The Amazon turtles are a major source of protein for the riverine people and indigenous population, but turtle dishes are also very popular in all the cities of the northern part of Brazil. Because of this rampant consumption, especially in big cities, laws prohibit people from eating turtles. But the demand has not ceased. For example, in the small Amazonian city of Tapauá, the population is around 18,000 people, but in one year the turtle consumption was around 26,000 animals.
Early in my work in the Amazon, I had the opportunity to develop a turtle conservation project in the Unini River, a tributary of the Rio Negro in Brazil. The project was funded by the Conservation Leadership Programme, a 30-year-old program targeting conservationists at the early stage of their career who are working to protect species globally. In addition to studying the Rio Negro turtles, I worked with youngsters in the region to teach them about environmental education and the importance of conservation. Five years after completing the project, people still remember and understand the unique role of turtles in their environment.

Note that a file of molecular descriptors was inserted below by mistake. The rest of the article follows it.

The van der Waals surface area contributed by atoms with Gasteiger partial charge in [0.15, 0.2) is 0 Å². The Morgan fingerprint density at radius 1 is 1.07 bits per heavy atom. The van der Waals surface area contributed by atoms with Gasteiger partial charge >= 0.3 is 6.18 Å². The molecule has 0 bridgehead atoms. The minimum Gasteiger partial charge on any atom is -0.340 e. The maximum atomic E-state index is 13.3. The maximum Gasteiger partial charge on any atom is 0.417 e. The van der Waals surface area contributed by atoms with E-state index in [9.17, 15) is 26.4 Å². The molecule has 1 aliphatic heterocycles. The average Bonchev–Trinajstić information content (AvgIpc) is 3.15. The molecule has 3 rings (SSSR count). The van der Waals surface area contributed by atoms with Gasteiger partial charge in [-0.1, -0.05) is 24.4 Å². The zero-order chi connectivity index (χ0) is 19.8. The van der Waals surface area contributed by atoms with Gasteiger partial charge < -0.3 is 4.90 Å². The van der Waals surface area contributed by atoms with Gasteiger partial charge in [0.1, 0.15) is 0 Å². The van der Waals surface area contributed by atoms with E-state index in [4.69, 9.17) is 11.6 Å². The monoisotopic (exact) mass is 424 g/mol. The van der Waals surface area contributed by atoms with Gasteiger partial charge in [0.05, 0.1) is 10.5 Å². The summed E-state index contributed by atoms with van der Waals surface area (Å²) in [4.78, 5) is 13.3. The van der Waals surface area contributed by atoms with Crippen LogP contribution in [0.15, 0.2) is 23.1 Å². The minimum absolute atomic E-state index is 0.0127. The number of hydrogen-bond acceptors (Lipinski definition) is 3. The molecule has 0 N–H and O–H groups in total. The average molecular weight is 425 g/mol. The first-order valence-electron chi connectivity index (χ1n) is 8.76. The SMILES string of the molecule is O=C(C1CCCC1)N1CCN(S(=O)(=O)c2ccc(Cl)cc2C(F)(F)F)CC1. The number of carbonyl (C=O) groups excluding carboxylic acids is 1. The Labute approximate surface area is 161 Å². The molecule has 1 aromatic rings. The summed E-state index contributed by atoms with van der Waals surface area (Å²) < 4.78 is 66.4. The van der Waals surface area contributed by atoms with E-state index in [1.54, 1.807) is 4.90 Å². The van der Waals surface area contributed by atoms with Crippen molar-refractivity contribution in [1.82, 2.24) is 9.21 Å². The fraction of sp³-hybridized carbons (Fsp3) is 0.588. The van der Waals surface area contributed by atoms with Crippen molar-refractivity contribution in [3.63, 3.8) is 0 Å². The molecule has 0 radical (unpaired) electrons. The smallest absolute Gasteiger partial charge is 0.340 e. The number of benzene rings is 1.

Through turtle population monitoring, beach management and environmental education work in the Abufari Biological Reserve — located in the Purus River, another tributary of the Amazon — my colleagues and I at WCS are now helping protect the largest turtle reproduction area in the Amazonas state. Incorporating an important waterway connecting the western Amazon to Manaus, the reserve hosts nearly 2,000 nesting females annually, a number that has remained steady in the last few years. [Turtle Aid: Species to Save ]
In several protected areas along the nearby Negro River, monitoring involves local residents — their involvement is essential to conservation. We also work on environmental education and training of young people in these protected areas, building upon local traditions.
Through those efforts, we are trying to better understand turtle populations and how they are changing in response to harvest and management, such as protection of beaches and hatchlings. And through outreach, we are trying to shrink the turtle trade — we work with all ages, teaching the importance of biodiversity.
I'm just beginning my career as a conservationist and scientist, and while it may take years,
one day I hope to see the status of turtle populations in the Amazon tilt from decline to stability, and if we are lucky, expansion. To get there requires more than my work — the next generation of conservationists in the Amazon region will need inspiration, to become more aware of this environment and to have respect for the myriad species here. Without this, conservation cannot continue.
For more from this series on women conservationists, read Will Mobile Labs Finally Halt Killer Frog Fungus? (Op-Ed ). Follow all of the Expert Voices issues and debates — and become part of the discussion — on Facebook, Twitter and Google+. The views expressed are those of the author and do not necessarily reflect the views of the publisher. This version of the article was originally published on Live Science.